Malware hackers hobbled the printing operations of the Los Angeles Times, newspapers in San Diego and Florida, the New York Times and the Wall Street Journal, among others hit on Friday, December 28, multiple reports said.
While the attack initially was thought to be an outage, it’s now believed that foreign attackers are likely behind the cyber sabotage, the LA Times said, citing a source with “knowledge of the situation.” At this point, there’s no indication that a nation state was involved. This would be the first documented attack on the newspaper industry and add to other assaults aimed at vital infrastructure launched in the past two to three years.
In the hack’s wake, some believe the culprit is the Ryuk ransomware linked to the notorious North Korean Lazarus Group but there is no certainty at this point. No ransom demand has surfaced, reports said. Files on the infected computers were said to contain the .ryk extension.
The LA Times and the San Diego Union-Tribune, both formerly owned by Tribune Publishing but still using the former parent company's servers, suffered printing and distribution delays from the malware attack. Distribution in Southern California of the print editions of the New York Times and the Wall Street Journal was also disrupted, according to reports. The latter two appear not to have been targeted by the malicious code but reportedly still suffered collateral damage.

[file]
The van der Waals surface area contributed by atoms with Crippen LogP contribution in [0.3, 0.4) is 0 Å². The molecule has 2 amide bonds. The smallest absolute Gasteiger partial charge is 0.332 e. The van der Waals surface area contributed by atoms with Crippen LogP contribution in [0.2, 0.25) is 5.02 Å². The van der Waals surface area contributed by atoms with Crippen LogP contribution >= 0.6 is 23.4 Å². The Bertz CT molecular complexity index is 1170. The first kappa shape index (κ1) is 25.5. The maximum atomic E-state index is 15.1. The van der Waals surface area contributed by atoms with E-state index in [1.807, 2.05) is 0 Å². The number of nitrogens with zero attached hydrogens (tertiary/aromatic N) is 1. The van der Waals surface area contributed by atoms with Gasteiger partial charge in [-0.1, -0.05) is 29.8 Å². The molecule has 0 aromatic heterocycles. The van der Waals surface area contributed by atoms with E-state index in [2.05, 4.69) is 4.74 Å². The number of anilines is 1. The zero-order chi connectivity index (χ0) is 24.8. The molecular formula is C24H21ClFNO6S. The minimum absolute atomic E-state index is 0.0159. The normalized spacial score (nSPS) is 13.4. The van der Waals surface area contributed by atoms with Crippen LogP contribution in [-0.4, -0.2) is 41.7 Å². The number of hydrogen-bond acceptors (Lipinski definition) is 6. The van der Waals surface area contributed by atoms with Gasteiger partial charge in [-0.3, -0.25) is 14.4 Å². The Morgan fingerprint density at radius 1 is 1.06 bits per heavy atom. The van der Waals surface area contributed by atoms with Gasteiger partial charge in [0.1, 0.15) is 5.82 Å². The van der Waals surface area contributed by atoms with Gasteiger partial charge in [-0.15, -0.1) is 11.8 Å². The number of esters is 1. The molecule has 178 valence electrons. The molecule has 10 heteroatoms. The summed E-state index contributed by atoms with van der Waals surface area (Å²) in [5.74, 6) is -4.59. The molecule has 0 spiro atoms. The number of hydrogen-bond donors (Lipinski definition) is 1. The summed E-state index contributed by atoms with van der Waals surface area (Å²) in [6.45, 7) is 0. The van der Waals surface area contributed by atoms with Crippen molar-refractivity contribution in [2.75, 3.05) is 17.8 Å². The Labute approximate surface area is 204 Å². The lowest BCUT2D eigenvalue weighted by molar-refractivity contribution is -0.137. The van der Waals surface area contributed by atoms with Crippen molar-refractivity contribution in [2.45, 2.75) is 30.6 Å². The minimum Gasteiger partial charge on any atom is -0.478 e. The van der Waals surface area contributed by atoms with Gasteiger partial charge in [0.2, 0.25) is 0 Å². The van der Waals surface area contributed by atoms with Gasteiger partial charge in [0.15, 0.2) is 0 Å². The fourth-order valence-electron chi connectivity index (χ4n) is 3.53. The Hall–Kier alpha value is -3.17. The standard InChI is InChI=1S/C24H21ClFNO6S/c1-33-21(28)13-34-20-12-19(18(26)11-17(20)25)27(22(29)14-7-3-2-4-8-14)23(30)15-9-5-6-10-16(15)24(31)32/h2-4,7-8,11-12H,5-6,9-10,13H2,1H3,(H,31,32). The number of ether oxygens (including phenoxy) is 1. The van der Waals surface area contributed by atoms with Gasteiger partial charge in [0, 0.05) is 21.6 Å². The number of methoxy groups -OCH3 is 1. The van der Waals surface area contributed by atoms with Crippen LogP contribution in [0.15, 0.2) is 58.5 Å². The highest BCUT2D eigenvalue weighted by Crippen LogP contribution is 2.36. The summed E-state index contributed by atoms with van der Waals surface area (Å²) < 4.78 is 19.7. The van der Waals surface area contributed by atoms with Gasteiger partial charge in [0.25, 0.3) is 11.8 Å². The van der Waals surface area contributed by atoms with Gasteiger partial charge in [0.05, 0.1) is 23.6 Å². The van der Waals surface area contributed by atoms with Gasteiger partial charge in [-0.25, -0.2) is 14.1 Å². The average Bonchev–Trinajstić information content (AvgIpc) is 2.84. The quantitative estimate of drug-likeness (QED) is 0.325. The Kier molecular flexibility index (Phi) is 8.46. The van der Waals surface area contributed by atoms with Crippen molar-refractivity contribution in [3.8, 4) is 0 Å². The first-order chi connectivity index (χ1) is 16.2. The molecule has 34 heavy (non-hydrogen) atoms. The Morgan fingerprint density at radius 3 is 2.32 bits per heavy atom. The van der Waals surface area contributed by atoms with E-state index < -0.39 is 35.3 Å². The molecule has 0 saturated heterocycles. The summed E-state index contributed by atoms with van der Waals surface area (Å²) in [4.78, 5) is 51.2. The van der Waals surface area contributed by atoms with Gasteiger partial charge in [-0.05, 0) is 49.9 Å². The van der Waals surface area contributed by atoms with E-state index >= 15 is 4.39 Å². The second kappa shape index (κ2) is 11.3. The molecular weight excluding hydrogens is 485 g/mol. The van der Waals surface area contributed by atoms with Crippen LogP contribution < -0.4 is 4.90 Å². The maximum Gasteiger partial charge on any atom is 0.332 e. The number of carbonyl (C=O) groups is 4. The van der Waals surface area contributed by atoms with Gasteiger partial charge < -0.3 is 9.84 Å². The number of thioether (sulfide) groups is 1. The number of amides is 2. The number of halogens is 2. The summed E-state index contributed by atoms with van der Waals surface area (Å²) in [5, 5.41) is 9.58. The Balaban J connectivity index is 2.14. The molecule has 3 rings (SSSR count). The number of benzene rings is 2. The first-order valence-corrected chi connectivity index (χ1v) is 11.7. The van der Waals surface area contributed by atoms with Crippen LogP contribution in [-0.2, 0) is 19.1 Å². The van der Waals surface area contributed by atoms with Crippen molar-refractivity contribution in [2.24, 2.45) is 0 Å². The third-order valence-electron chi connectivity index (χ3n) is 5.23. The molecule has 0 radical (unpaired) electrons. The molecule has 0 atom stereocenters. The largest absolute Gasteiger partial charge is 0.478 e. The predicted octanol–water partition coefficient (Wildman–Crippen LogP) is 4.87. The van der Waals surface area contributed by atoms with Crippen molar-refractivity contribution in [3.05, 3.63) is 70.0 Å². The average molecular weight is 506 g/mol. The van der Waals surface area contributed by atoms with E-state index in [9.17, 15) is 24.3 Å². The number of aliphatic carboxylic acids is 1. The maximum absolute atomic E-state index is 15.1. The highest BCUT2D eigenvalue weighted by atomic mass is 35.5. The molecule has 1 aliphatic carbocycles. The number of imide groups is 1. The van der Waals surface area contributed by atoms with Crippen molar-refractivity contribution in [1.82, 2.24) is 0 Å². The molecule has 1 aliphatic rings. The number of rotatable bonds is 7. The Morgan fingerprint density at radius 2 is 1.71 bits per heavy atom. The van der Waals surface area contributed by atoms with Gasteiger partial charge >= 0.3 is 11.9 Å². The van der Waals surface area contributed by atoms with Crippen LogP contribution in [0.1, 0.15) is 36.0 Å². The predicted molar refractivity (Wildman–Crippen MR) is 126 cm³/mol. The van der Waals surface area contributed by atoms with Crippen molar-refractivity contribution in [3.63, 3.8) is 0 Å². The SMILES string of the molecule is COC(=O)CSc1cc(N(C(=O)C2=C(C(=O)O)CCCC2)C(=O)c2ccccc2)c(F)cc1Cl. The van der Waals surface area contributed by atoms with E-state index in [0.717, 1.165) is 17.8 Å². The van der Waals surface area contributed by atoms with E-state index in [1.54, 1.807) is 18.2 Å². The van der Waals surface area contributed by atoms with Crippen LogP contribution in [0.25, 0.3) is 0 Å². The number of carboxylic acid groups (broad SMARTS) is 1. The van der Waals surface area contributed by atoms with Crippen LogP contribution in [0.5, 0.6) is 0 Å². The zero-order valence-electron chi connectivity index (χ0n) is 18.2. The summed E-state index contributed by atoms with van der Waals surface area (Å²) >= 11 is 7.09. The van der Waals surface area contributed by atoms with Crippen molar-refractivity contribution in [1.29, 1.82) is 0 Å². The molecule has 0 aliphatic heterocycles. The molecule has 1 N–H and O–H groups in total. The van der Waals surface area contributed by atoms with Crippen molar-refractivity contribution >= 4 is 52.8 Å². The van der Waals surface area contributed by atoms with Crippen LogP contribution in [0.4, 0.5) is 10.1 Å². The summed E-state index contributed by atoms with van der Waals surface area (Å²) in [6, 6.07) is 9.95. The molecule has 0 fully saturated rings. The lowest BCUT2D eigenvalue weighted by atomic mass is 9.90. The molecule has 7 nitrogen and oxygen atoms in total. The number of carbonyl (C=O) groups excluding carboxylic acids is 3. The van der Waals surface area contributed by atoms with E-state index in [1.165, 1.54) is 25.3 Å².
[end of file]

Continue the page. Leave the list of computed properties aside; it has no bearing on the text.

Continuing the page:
The Chicago Tribune, Tribune Publishing's flagship outlet, said certain sections of its weekend print edition went unpublished, while the Baltimore Sun experienced a similar disruption. Online versions of the papers have not been affected so far. On Sunday, the Chicago Tribune said it was still dealing with the malware's fallout and continuing to investigate.
“Every market across the company was impacted,” Marisa Kollias, a spokeswoman for Tribune Publishing, told the LA Times. Officials said that no subscriber data, or confidential information belonging to online users or advertisers was compromised in the attack. Tribune Publishing also owns the New York Daily News, the Hartford Courant, the Orlando Sentinel, the Capital Gazette in Annapolis, Md., the Morning Call in Allentown, Pa., the Daily Press in Newport News, Va., and the Virginian-Pilot in Norfolk, Va.
A U.S. Department of Homeland Security (DHS) spokesperson told Reuters that it was on the case. "We are aware of reports of a potential cyber incident affecting several news outlets, and are working with our government and industry partners to better understand the situation," the spokesperson said.